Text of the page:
IJSF Issue 5:2

Contents for IJSF Issue 5:2

On the Edge of Your Seat: Demand for Football on Television and the Uncertainty of Outcome Hypothesis, pp. 75-95
Authors: Kevin Alavy, Alison Gaskell, Stephanie Leach, and Stefan Szymanski
Abstract:This paper examines the relationship between the demand for English football on television and outcome uncertainty. It tests the uncertainty of outcome hypothesis by using minute-by-minute television viewership figures which avoids the problems encountered when estimating demand using match attendance. We find that although uncertainty matters, it is the progression of the match which drives viewership and as a draw looks increasingly likely, viewers are likely to switch channels. Games that end in victories have a higher average viewership than games that end in stalemates.

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Does Gender Affect Compensation Among NCAA Basketball Coaches?, pp. 96-106
Authors: Stacy L. Brook and Sarah Foster
Abstract:Due to significant salary differences between male and female employees, NCAA institutions have been accused of gender compensation discrimination. However, we hypothesize that some of these compensation differences may be a result of market forces as opposed to overt discrimination. To test this hypothesis, we created a statistical model incorporating variables affecting NCAA school revenues and coaching performance, and use a linear regression to estimate the statistical impact each variable has on compensation. Our empirical findings do not find employer discrimination of NCAA basketball coaches in 2004-2005.

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An Introduction to Papers from the European Conference in Sports Economics, p. 107
Authors: Wladimir Andreff
Abstract:A first European Conference in Sports Economics (ECSE) had been convened at the Centre d’Economie de la Sorbonne of the University Paris 1 Panthéon Sorbonne, September 14-15, 2009. Out of about 60 submitted papers, 32 had been selected and sampled into eight topics and sessions: the economics of professional team sports leagues; economic dimensions of sport participation; sport financing and governance; professional sports and markets; the economic impact of sport mega-events; labor market in professional sports; sport efficiency; and regulation and competitive balance in professional sports leagues. I am grateful, as the conference organizer, to the International Journal of Sport Finance for having called the best papers to be submitted for publication. A few of them applied, of which three have been successfully screened by peer reviewers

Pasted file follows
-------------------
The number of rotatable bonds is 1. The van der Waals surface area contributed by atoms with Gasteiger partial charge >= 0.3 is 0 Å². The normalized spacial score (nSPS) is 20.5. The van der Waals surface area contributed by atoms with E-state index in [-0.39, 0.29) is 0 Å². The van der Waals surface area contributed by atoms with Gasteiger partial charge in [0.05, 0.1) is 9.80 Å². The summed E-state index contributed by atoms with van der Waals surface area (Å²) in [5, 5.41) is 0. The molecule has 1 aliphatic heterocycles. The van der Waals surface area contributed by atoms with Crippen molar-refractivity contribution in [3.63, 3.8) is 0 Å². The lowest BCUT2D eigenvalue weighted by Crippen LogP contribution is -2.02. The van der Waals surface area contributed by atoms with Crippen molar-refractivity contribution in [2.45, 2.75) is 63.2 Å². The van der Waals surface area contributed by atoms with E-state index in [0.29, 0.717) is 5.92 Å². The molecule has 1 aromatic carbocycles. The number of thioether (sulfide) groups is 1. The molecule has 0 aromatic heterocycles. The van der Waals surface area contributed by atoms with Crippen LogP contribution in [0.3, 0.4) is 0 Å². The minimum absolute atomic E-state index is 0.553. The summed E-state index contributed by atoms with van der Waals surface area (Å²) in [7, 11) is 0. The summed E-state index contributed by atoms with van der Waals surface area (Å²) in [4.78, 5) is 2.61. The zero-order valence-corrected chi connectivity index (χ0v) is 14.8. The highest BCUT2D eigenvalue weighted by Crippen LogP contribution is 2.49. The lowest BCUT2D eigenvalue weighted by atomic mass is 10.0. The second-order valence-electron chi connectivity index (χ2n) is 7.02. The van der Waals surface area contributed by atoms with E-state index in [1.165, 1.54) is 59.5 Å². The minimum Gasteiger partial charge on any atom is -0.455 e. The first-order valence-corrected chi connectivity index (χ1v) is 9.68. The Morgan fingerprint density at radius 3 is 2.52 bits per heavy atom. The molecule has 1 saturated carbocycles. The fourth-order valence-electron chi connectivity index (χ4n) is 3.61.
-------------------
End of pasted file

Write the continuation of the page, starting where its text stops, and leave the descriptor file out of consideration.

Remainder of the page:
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Private Firm, Public Corporation or Member’s Association Governance Structures in European Football, pp. 108-127
Authors: Egon Franck
Abstract:Based on the analysis of the specific environment in which football clubs compete, this paper presents a comparative institutional analysis of three paradigmatic structures of football club governance: privately owned football firms, public football corporations (stock corporations with dispersed ownership) and members’ associations with an own legal personality (Verein). Against the background that “spending power” is the main driver of competitive advantage for clubs in the overinvestment environment of European football, the governance structure of the privately owned football firm exhibits superior abilities to tap sources of funding and channel them into playing talent. The results of the analysis are applied to current developments in German and English football and to recent initiatives of the Football Governing Bodies.

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The Determinants of Betting Volume for Sports in North America: Evidence of Sports Betting as Consumption in the NBA and NHL, pp. 128-140
Authors: Rodney J. Paul and Andrew P. Weinbach
Abstract:The National Basketball Association (NBA) and National Hockey League (NHL) are studied to ascertain the determinants of betting volume on an individual game-to-game basis. Actual betting volume was obtained and aggregated across three on-line sportsbooks for the 2008-09 season. Independent variables such as the quality of teams, television coverage by network, day of the week, time of day, month of the season, etc. are included in a regression model to determine the factors that influence betting volume. The results reveal betting behavior is much like fan behavior as key fan-attributes, such as the quality of teams and the availability of television coverage, are shown to have a positive and significant effect on betting volume. The results imply that consumption plays a major role in the decision to gamble on sports. Pure investment-based gambling appears to be the exception, rather than the norm. The implication of this result as it relates to models of sportsbook behavior is explored.

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Hosting Mega-Sporting Events: Which Decision-Making Rule?, pp. 141-162
Authors: Eric Barget and Jean-Jacques Gougout
Abstract:An economic impact assessment alone cannot justify public support for hosting mega-sporting events. A cost-benefit analysis in order to measure the net social utility for the population is also relevant. Nevertheless, if there is always a high demand of economic impact studies by public authorities before hosting an event, the cost-benefit studies are never made, so there is a high risk to make decisions that are not rational. In this paper, to take into account simultaneously the economic impact and the social utility of mega-sporting events, we propose a legitimacy test we illustrate with the example of the Rugby World Cup 2007 in France.

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